State-owned firms, backed by reforms, report profits
Despite disruptions due to the COVID-19 epidemic, China’s centrally administered state-owned enterprises reported profit growth in 2020 amid reforms to make their operations more efficient.
Net profits of the country’s 97 central SOEs expanded 2.1 percent year on year in 2020 to 1.4 trillion yuan (US$215.77 billion), with around 80 percent of central SOEs reporting rising profits, Peng Huagang, spokesperson for the State-owned Assets Supervision and Administration Commission of the State Council, said on Tuesday.
The growth was hard-won, said Peng, noting that the central SOEs saw their profits plummet more than 60 percent in the first four months last year when the country was yet to emerge from the impact of COVID-19.
“We had experienced ups and downs in 2020 but managed to achieve good results,” Peng said.
The central SOEs raked in 30.3 trillion yuan in combined revenues last year, down 2.2 percent year on year, narrowing by 9.6 percentage points from the decline seen in the first quarter last year, SASAC data showed.
In December alone, central SOEs saw their revenues rise for the fifth straight month to 3.7 trillion yuan, an 11.7 percent expansion from a year ago.
The recovery came as the country stepped up efforts to boost the SOEs via ownership reforms and market-oriented operations. In 2020, the country started to implement a three-year action plan for SOE reform, which is expected to take reform in state-owned assets and firms to a new level.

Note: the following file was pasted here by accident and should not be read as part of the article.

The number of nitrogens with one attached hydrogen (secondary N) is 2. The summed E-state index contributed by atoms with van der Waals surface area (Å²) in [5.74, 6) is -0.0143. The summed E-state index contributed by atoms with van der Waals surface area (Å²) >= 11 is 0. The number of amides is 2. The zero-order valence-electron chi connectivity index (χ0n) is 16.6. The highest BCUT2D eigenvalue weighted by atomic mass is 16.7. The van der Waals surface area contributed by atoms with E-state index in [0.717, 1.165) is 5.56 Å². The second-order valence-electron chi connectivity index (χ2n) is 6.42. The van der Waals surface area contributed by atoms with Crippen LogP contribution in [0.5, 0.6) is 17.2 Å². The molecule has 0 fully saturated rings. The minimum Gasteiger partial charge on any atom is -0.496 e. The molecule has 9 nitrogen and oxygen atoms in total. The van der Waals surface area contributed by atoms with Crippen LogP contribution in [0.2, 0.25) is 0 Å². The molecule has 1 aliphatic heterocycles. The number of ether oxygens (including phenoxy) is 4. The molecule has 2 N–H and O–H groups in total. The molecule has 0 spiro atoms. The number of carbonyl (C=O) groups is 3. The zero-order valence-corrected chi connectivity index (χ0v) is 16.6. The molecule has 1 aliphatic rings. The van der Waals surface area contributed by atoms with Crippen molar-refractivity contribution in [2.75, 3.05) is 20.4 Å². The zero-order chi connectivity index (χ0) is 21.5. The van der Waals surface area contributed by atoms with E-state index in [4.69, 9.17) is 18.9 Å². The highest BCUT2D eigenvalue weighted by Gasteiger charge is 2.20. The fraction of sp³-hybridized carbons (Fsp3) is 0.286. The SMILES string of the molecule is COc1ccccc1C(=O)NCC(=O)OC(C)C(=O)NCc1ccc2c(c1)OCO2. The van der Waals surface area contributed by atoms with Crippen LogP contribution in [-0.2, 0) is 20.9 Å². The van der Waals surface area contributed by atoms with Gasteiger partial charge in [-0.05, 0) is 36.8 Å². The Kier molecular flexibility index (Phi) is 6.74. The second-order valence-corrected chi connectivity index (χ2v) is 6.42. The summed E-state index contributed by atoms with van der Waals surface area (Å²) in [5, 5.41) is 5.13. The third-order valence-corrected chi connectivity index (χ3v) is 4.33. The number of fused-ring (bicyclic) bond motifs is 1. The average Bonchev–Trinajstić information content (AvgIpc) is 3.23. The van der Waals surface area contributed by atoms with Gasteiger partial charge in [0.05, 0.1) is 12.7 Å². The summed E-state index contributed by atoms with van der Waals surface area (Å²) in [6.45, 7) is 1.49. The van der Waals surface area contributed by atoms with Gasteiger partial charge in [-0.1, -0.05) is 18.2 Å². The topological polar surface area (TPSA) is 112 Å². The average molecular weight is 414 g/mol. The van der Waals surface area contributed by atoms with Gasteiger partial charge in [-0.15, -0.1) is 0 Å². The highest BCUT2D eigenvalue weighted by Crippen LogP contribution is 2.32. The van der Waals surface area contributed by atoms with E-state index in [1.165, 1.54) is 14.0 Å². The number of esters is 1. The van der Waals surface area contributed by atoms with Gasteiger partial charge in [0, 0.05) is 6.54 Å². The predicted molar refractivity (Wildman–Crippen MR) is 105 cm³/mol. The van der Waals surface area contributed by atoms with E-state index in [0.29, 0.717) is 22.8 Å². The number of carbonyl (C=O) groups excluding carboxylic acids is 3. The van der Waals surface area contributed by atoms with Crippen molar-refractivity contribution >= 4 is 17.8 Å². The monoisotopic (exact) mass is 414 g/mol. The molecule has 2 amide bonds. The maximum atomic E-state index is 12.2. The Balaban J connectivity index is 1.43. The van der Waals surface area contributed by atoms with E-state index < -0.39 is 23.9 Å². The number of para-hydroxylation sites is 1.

Among the measures, a national fund totaling 200 billion yuan was established last year to facilitate the mixed-ownership reform of SOEs. By introducing private investors as stakeholders of the SOEs, the reform is expected to optimize corporate governance of the firms and enhance operational efficiency.
The companies have become more cost effective after the reforms. In 2020, the sales and management costs of the central SOEs saw year-on-year declines, while the ratio of profits to costs increased 0.2 percentage points from a year earlier.
Tuesday's data also showed that China’s central SOEs reported improved solvency and better debt structure. The average debt-to-asset ratio of the central SOEs stood at 64.5 percent by the end of last year, down 0.5 percentage points from the previous year, achieving the country’s deleveraging target for SOEs, Peng said.
China has set a timetable for SOE deleveraging as part of efforts to defuse financial risks. The average debt-to-asset ratio of SOEs should be reduced by 2 percentage points by the end of 2020 compared with that at the end of 2017, according to guidelines released in September 2018.
The SASAC will strive to build on the deleveraging results and keep the debt-asset ratio of most firms stable, the SASAC said.